A fresh quadrennial means new faces, different lineups and several unanswered questions on the Canadian women's curling scene.
Olympic representative Rachel Homan has a new coach. World champion Jennifer Jones has a new teammate. Scotties finalist Kerri Einarson has three former skips on her new rink.
Chelsea Carey has a new lineup while Tracy Fleury is skipping Einarson's old team. Laura Walker will skip Carey's previous team and Kelsey Rocque is reuniting with some of her junior teammates.
Break out the lineup cards. It may take a little time to get used to who's playing with who this season.
Roster moves are quite common in an Olympic year as teams tinker with lineups for the next four-year cycle. Factor in player retirements — Michelle Englot is a notable example — and the list of changes can be a long one.
Jones and Homan appear to once again be the best bets for success in the 2018-19 campaign.
"Everyone is trying to figure out how to catch up with them," said longtime curling broadcaster Mike Harris, who represented Canada at the 1998 Nagano Olympics.
Jones is second on the World Curling Tour's order of merit behind Sweden's Anna Hasselborg and leads the pack of 10 Canadian teams in the top 20.
After winning her sixth career Scotties Tournament of Hearts title last winter, she went on to beat Hasselborg for her second career world title. The Jones team has brought on Jocelyn Peterman at second after Jill Officer stepped away from competitive curling.
Peterman won a Scotties title in 2016 with Carey and they reached the final of the Olympic Trials together last December.
Homan, meanwhile, missed the podium at the Pyeongchang Games. She closed last season with a Grand Slam win at the Champions Cup and kicked off the new campaign with a World Cup victory.
"Looking in the rear view, we get a lot of confidence from everything we've accomplished and we're so grateful for all the experiences that we had," said Homan second Joanne Courtney. "But I don't think that anyone feels as if we're done yet. I think we feel that there is still areas for improvement in all aspects of our game.
"Looking at the next quadrennial, I think we're excited to see how far we can push ourselves."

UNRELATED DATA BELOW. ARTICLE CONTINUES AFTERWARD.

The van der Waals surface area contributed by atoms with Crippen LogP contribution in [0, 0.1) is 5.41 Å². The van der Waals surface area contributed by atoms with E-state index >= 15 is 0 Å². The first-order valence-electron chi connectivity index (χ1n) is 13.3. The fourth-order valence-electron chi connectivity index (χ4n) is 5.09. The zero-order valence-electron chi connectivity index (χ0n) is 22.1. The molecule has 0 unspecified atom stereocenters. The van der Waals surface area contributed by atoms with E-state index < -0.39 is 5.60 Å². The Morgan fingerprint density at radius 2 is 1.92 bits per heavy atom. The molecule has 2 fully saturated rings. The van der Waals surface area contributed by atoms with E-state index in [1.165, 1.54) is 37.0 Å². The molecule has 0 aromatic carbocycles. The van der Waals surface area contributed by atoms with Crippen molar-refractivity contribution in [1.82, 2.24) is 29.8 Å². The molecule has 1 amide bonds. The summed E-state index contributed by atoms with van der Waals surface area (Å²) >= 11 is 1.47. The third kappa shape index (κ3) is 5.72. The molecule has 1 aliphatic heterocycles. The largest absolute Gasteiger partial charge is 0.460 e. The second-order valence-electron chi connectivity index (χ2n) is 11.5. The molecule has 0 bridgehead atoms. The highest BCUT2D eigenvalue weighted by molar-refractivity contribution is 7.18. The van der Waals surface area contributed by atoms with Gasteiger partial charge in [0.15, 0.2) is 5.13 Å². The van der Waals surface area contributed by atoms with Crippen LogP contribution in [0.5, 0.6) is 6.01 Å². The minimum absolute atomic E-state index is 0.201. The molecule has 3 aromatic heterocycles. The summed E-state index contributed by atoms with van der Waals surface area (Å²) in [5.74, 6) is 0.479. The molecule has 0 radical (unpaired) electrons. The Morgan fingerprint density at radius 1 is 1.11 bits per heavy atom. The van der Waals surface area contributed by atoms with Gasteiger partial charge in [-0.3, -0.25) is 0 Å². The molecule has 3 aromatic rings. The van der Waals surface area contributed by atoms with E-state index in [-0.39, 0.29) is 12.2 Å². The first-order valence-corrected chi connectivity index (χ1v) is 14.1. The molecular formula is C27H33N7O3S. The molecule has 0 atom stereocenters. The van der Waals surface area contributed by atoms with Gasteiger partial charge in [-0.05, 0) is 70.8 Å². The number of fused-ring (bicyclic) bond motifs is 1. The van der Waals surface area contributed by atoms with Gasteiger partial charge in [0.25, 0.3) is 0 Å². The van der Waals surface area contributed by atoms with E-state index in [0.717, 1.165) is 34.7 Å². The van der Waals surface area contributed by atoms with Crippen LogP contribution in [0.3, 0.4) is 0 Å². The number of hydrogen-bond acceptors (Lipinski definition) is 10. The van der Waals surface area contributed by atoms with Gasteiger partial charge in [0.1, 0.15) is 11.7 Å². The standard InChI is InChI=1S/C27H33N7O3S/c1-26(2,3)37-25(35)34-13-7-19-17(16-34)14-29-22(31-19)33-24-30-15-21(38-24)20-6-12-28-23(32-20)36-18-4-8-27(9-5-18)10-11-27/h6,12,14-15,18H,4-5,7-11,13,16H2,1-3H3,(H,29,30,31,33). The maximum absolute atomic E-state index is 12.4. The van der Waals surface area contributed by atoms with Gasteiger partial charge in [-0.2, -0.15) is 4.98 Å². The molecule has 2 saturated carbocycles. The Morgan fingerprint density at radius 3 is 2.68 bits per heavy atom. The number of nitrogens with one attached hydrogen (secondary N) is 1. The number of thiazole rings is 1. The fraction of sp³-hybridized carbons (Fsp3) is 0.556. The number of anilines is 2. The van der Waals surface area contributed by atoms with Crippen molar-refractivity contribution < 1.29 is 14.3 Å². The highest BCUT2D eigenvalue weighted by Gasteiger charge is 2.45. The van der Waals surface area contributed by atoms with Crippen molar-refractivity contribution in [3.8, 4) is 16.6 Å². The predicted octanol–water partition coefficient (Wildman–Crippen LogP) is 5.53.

Einarson is throwing fourth stones for perhaps the most intriguing rink this season.
She's off to a great start with former skips Val Sweeting (playing third), Shannon Birchard (second) and Briane Meilleur (lead). They stormed out of the gate this month by winning three straight bonspiels.
"I thought it was possible, we all have a lot of talent and know what it takes to win," Einarson said. "I didn't think it would happen right off the start but it's great that it has. Things have just been clicking."
Longtime broadcaster and six-time national champion Colleen Jones said it will be interesting to see how the Einarson team members adjust to their new roles over the course of the season.
"That is a team that you have to kind of wait and see," Jones said in a recent interview. "How do all of those skips handle suddenly not being the boss or not being in charge. You never know that until a team really faces adversity.
"That's what makes or breaks teams. How they handle that and come through that is the test."
Teams skipped by Casey Scheidegger, Darcy Robertson, Krista McCarville and Allison Flaxey could also make some noise this season.
The Elite 10 begins Wednesday at the St. Clair Campus Arena in Chatham-Kent, Ont., one of five Grand Slams on the schedule ahead of the 2019 Scotties in Sydney, N.S. Team Jennifer Jones will return to the Feb. 16-24 national championships as Team Canada.
"It very much is a two-horse race between Jennifer and Rachel and then you've got the other players that you have to kind of see," said Colleen Jones. "Where do they land and how do they shape up, and what is the gap between the top two and the rest of the field.
"Right now that gap looks pretty big."
The Scotties winner will represent Canada at the March 16-24 world women's curling championship in Silkeborg, Denmark.
Follow @GregoryStrongCP on Twitter.
Gregory Strong, The Canadian Press